When I set up the Let’s do Lunch Network blog, it was with an intention share my experiences as a young (self-)educated Londoner living in Soho (a unique perspective I still haven’t made the most of sharing), with a drive towards success – by way of self-fulfilment. I figured a short cut would by via the path of making the right contacts. So I set that as my mission – An Urban Girl’s Guide to Making Contacts – And Keeping Them… Even it it means crossing the skies to reach that goal! Continue reading
Let’s Do Lunch Network | Invest In Diversity, or Continue to Perpetuate a cycle of Inequality
There’s a lot of talk around diversity happening
Yet the talk doesn’t seem to be transending into action, especially when it comes to race equality agendas such as representation of intersectional black women in senior positions of various industries. I run a platform Diversity Matters which unapologetically leads with race when tackling diversity for 2 simple reasons; race is usually the most uncomfortable of the diversity categories to speak about – often left unaddressed in the workplace in hope that avoiding it means avoid facing any issues around it (actually does the reverse in damaging degrees), and secondly, race is the only diversity category which represents those most marginalised right across the diversity categories (when was the last time views of black trans women were discussed in the workplace, black people with disabilities represented in media? And for the record, a white man isn’t the only representation LGBTQ).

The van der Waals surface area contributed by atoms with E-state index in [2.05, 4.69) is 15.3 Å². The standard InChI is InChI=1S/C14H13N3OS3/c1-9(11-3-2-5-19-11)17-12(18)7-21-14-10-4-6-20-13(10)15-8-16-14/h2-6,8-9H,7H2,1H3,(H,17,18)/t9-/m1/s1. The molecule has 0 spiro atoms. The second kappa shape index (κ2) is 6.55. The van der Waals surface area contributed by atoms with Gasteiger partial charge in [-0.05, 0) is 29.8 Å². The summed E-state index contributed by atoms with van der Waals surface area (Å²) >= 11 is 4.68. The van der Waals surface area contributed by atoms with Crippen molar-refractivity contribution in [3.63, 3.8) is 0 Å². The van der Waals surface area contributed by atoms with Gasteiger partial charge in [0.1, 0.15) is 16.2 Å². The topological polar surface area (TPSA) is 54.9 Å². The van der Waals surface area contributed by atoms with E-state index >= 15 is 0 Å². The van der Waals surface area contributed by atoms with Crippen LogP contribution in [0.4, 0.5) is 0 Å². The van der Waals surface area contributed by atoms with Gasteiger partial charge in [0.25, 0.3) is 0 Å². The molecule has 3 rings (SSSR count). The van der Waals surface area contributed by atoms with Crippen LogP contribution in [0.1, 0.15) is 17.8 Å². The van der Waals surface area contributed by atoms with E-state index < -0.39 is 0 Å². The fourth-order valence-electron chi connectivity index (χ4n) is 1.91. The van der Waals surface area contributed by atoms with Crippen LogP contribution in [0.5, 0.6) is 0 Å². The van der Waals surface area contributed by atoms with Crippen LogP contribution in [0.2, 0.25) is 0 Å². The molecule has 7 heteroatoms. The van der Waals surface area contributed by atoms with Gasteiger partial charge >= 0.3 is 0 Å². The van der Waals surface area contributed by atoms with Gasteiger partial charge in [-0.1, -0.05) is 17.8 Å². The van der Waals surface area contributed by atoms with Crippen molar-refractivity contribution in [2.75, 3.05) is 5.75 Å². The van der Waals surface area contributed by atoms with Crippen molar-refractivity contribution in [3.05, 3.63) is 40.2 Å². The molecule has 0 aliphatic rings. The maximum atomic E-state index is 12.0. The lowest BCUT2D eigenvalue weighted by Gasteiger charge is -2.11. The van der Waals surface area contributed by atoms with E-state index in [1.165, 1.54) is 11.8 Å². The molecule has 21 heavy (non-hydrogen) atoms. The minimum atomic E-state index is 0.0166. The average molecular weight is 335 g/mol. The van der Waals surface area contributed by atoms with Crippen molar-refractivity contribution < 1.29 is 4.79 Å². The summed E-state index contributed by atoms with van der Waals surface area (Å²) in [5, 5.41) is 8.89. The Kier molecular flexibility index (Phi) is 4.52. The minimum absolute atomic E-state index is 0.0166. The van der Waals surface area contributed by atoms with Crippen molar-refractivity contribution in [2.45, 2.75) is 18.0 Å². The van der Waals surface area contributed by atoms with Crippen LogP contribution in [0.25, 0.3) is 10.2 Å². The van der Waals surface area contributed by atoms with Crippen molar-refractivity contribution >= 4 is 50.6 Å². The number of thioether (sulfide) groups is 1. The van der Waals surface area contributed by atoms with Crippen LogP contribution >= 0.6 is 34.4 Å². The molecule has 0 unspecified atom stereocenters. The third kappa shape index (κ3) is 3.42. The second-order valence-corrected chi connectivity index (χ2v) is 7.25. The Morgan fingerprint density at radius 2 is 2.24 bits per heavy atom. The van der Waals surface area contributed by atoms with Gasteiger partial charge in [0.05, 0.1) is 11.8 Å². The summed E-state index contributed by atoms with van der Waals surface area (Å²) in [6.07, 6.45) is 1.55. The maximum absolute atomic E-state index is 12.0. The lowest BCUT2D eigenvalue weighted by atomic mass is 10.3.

Representation matters, so investing in race agendas is investing in diversity. Continue reading
Let’s do Lunch | Diversity Matters Awareness Week kicks off this April!
April 2018 will mark two years since I launched Diversity Matters during my final year at London College of Communication, part of University of the Arts London! Juggling final year dissertation with project managing a university-wide event ‘Diversity Matters Awareness Week at UAL‘ had it’s doubtful moments, however the outcomes were certainly worth it! I couldn’t have predicted the impact my ‘little idea’ could have on changing mind-sets on how we address race agendas in the workplace and in education. Continue reading